It was the end of December when Southwest had its latest and worst in a string of meltdowns that dated back several years. After the dust settled, the airline said it would do a thorough review and have third-party Oliver Wyman put together a report as well. Once the work was done, the airline would report back. That Action Plan has now been put forward.
Southwest has broken down its plan into three different segments: Improve winter operations, Accelerate operational investments, and Enhance cross-Team collaboration. In case you’re wondering, that is not a typo. “Team” is supposed to be capitalized thanks to the goofy lingo that Southwest uses to describe itself.
A broad look at the plan suggests that the airline is in fact doing something to combat the issues it faced in December. Many of the points are things that the airline has been saying since the event happened while there’s at least one point that seems to contradict earlier statements. Overall, I don’t really see anything here that would suggest the Oliver Wyman report gave some sort of extra boost to what the airline already figured out on its own. That’s a good thing in that it means Southwest was apparently able to figure out the problems with its own staff. That’s a bad thing, because it’s just a waste of money.
So, let’s dive into all of these, shall we?
Improve winter operations
- Buy more deicing trucks, pads, and ground equipment
- Add storage capacity for deicing fluid at big airports
- Acquire more engine covers and heaters to protect airplanes and ground equipment in cold weather
- Do a better job of informing pilots how much time they have after deicing before they take off
- Add more employees at airports that might get hit with “extreme cold” which requires giving more frequent breaks
- Do something about how they handle fuel for ground equipment.
- Be better at cleaning the ramp to keep ice and snow away
Some of these, like getting more engine covers, the airline had identified very early on. CEO Bob Jordan gave that example when I spoke to him in January. The airline also knows that deicing was a real pain point. I’m surprised, however, to see that they haven’t decided to go with closed deicing pods for employees to use. That had been discussed before. The open buckets the airline uses provide better visibility but they also allow employees to spend less time doing their jobs before having to go back inside to warm up.
I also don’t quite understand what they’re doing with fuel on that next to last point. Specifically it says, “We are reassessing our fuel management process for ground equipment to more reliably operate during extreme winter conditions.” I don’t know if that means they need to keep fuel warmer somewhere or if they just need to have more fuel available.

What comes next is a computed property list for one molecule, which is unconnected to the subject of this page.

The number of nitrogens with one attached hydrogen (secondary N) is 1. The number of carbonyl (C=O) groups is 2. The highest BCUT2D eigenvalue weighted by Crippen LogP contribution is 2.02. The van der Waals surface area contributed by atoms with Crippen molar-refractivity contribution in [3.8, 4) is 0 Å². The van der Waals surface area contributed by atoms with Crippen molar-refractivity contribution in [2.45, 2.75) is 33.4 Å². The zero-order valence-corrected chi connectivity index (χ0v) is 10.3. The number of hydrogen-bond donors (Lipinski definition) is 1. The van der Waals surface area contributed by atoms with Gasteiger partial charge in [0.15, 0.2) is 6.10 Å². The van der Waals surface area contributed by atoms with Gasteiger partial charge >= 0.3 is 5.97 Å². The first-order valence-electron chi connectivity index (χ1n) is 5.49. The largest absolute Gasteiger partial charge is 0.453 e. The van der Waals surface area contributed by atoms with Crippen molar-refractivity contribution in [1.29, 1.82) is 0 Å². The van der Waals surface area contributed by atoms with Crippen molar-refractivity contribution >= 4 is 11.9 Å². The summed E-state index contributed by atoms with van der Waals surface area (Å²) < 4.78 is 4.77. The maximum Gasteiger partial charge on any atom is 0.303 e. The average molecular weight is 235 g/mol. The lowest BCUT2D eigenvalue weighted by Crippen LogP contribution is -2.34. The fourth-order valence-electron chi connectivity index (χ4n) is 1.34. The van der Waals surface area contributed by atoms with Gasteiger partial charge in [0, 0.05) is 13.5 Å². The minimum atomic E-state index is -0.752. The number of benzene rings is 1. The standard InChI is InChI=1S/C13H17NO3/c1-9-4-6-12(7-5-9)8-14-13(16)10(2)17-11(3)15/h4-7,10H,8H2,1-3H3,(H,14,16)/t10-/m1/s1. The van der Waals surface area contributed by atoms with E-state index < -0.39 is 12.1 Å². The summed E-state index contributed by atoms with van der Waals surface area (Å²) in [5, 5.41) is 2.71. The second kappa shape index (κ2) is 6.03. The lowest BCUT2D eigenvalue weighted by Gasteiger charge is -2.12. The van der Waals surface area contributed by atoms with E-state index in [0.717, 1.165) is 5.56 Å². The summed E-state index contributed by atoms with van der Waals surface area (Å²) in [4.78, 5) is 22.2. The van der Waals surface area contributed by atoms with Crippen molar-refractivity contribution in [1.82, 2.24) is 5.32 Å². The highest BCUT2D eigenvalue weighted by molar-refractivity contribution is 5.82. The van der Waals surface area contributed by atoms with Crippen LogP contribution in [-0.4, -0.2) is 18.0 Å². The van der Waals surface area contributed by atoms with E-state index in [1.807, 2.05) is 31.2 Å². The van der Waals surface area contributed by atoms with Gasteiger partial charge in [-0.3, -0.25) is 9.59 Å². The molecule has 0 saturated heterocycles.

Accelerate operational investments
- Finished upgrading software to handle crew reassignments on previous problems, not just current ones
- Add more phone capacity for both reservations and crew scheduling
- Improve the tool notifying crews of reassignments to allow them to electronically acknowledge the change
That first bullet point is what Southwest settled on as a huge constraint from the very beginning. The airline had not properly been able to pre-cancel enough flying, so it did a lot of last minute cancels. By the time the crew scheduling system caught up, those problems were considered in the past so it wouldn’t bother solving them. That made it impossible to fully catch up. But now, Southwest has implemented the new version of the GE Crew Optimization system which allows it to solve past problems which need to be fixed before current problems can be addressed This alone should have a huge impact on recovery.
That last bullet point, however, is a headscratcher. The crews had said they were unable to get on the phone to accept crew reassignments. Bob explained to me in my January post “we have automatic notification in place [but] it takes a contractual change, I believe to require acknolwedgement.”
If asked for clarification on the contractual issue back then and was told “the collective bargaining agreements for Pilots and Flight Attendants contain scheduling rules that, if altered, would require negotiation with those respective unions.”
But this now suggests that there was a technical issue. Does this mean Southwest has gained approval from the unions to accept it electronically? That seems unlikely barring a new contract for the pilots. Or maybe it was always a technical issue, and they didn’t want to say. Either way, something smells fishy here.
Enhance cross-Team collaboration
- Put schedule planning under the same leader in charge of the day-to-day operation
- Create new dashboards to improve visibility into the network
- Improve ability to better alert when problems arise
- Create clearer lines of communication between groups
This feels like a throwaway section. The move to have network/schedule planning under COO Andrew Watterson happened before this mess, and the having Adam Decaire who runs network planning take over the ops center seems to have been in motion before this as well. That’s not suggesting it’s good or bad, but just that it was happening anyway. (I do find it to be an interesting model.)
Improving dashboards and alerts and all that, well, yeah. Good idea. I know that happened early in the post-mortem, but it doesn’t feel like this should be a root problem. If so, then Southwest’s systems are even worse than I thought.
Overall, the action plan seems to have some key points that should make a real difference if things get ugly again next winter. Or summer. But with this kind of stuff, only time will truly tell. If Southwest has another operational failure, well, it’ll be time to go back to the drawing board.